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obscurabus on the road

Since the birth of Photography we have been able to preserve moments that may otherwise disappear forever. The camera has allowed us to record and understand the fluid nature of time and reflect on it. In today’s world our sense of time and temporal experience is transforming through a constant urge for change, new content, immediacy and for speed.

the moving camera Project examines the everyday dynamics of modern life in the city and aims to challenge our perception of time and the urban landscape.

The mechanism is a van-turned-giant camera on wheels, which I use to drive through the city, following its motion and rhythm. Inside the darkened body of the vehicle, the moving image of the outside world is projected upside down on the wall opposite the lens, which is mounted on the side wall of the van. I open and close the shutter exposing light onto large-scale sheets of photographic paper, creating direct color negative photographs. Read more.

Even before the invention of the digital sensor, the photo negative was in the shadows, a private master from which the public photographic print was made. The almost forgotten negative is resurrected in this series of surreal photographs.

Having a camera on wheels allows a different approach towards image-making. I am inside the moving camera absorbing the outside world. I am partly invisible, watching life through a ‘viewfinder’ – the passenger window. I am an intrinsic part of the machine; the camera and I are one. I replace my subjectivity with the photosensitive material and the process takes on a life of its own.

I move around the city, becoming part of the spectacle, rather intuitively following the available light and mood of the given day. I do not hunt for anything specific, nor do I have a planned route for the shooting day.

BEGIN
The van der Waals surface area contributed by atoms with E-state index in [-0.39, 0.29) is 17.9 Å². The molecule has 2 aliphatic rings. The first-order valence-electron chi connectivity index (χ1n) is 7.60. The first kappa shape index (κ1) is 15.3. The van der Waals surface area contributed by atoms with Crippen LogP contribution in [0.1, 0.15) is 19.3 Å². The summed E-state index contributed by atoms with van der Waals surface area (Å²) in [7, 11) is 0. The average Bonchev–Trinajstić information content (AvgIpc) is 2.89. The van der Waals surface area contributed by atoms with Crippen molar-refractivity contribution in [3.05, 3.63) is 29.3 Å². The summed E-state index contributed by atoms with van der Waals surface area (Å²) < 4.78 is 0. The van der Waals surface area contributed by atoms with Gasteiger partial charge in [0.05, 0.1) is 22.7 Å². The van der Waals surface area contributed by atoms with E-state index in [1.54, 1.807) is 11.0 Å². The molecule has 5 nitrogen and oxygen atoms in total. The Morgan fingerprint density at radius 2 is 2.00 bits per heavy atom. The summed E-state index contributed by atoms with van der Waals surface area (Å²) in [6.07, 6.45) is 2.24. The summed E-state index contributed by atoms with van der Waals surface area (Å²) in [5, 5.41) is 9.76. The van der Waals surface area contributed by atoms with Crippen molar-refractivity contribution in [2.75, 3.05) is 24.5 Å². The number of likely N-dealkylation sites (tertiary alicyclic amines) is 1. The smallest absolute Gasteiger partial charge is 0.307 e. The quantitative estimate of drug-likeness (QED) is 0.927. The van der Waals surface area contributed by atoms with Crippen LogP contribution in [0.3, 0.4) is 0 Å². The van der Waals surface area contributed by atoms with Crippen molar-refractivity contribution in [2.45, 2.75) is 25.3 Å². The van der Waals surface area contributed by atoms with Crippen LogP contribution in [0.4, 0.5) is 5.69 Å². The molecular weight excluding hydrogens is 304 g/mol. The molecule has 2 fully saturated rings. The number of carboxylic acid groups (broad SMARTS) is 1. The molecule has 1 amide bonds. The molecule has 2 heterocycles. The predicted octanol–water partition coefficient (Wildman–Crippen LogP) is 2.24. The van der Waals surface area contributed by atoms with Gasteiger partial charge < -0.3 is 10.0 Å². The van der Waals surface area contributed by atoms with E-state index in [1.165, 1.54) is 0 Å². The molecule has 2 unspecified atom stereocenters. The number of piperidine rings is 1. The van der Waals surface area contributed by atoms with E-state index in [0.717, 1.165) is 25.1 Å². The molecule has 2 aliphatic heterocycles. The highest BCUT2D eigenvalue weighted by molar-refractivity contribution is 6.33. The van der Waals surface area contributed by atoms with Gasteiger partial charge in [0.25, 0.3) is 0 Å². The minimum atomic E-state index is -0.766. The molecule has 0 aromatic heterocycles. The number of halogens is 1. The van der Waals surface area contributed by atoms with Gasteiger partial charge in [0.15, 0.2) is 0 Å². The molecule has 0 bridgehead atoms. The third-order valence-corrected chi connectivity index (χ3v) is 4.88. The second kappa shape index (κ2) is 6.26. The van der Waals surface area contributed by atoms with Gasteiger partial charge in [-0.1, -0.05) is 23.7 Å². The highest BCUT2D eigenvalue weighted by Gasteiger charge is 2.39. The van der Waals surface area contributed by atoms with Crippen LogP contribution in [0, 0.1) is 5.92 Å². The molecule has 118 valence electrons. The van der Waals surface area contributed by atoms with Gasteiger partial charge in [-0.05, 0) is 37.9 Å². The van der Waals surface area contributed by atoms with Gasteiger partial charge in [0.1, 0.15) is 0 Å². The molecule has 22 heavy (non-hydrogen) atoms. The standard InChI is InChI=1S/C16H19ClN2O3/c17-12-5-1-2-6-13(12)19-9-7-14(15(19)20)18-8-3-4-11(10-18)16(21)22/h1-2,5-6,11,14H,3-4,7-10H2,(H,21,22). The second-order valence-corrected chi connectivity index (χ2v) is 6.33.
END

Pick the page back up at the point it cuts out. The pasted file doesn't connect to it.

The photographs are mostly void of the architecture and the human figures that we are accustomed to seeing in a cityscape; instead they suggest a certain animated energy that can often be felt, but rarely seen. These color paper negatives represent abstracted experience of place, they stretch the fabric of time by absorbing image after image, moment after moment, and transform it all into a single photograph.

Maciej Markowicz has been drawn to photography’s alchemical power and the metaphorical and technical potential of the camera obscura has fascinated him for many years. While traveling back and forth in between countries in Europe and the United States over the last fifteen years, each place has left a kaleidoscopic impression, partially overwritten every time. Memories of each place, image, and travel have transformed into visual passages of time and space. This accumulated experience required a specific medium. In 2010, Markowicz began exposing images directly on chromogenic paper, drawn to both the immediacy and purity of this process.

Maciej Markowicz is a Polish born (81'​) New York based artist. He holds a BA in Photography from University of the Arts, London. He was awarded the Presidential Scholarship from the School of Visual Arts and completed the year-long Photo Global residency in New York. His work has been shown in places including the Tate Modern, London, The New York Photo Festival and New York Design Week. The movie about his ongoing project The Moving Camera has been premiered during a film festival DOCNYC 2016.